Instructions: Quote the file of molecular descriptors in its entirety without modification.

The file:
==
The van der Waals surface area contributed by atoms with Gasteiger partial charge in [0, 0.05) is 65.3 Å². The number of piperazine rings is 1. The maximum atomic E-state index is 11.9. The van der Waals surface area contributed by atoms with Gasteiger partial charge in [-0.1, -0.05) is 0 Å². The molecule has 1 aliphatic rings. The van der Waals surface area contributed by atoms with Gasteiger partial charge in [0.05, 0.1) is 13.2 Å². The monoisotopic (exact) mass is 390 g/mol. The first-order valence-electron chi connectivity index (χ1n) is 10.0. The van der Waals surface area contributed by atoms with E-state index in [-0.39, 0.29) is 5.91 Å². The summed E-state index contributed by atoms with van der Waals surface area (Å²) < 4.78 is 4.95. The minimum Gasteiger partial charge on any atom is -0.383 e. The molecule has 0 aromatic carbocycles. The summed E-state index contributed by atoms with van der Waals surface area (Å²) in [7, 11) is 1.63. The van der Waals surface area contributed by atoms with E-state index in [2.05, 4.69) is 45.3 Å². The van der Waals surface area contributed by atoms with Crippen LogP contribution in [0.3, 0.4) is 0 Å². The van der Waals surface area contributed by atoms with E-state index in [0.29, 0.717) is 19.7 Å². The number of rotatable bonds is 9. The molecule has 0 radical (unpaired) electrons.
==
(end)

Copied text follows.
The van der Waals surface area contributed by atoms with Gasteiger partial charge in [0, 0.05) is 65.3 Å². The number of piperazine rings is 1. The maximum atomic E-state index is 11.9. The van der Waals surface area contributed by atoms with Gasteiger partial charge in [-0.1, -0.05) is 0 Å². The molecule has 1 aliphatic rings. The van der Waals surface area contributed by atoms with Gasteiger partial charge in [0.05, 0.1) is 13.2 Å². The monoisotopic (exact) mass is 390 g/mol. The first-order valence-electron chi connectivity index (χ1n) is 10.0. The van der Waals surface area contributed by atoms with E-state index in [-0.39, 0.29) is 5.91 Å². The summed E-state index contributed by atoms with van der Waals surface area (Å²) < 4.78 is 4.95. The minimum Gasteiger partial charge on any atom is -0.383 e. The molecule has 0 aromatic carbocycles. The summed E-state index contributed by atoms with van der Waals surface area (Å²) in [7, 11) is 1.63. The van der Waals surface area contributed by atoms with E-state index in [2.05, 4.69) is 45.3 Å². The van der Waals surface area contributed by atoms with Crippen LogP contribution in [0.3, 0.4) is 0 Å². The van der Waals surface area contributed by atoms with E-state index in [0.29, 0.717) is 19.7 Å². The number of rotatable bonds is 9. The molecule has 0 radical (unpaired) electrons.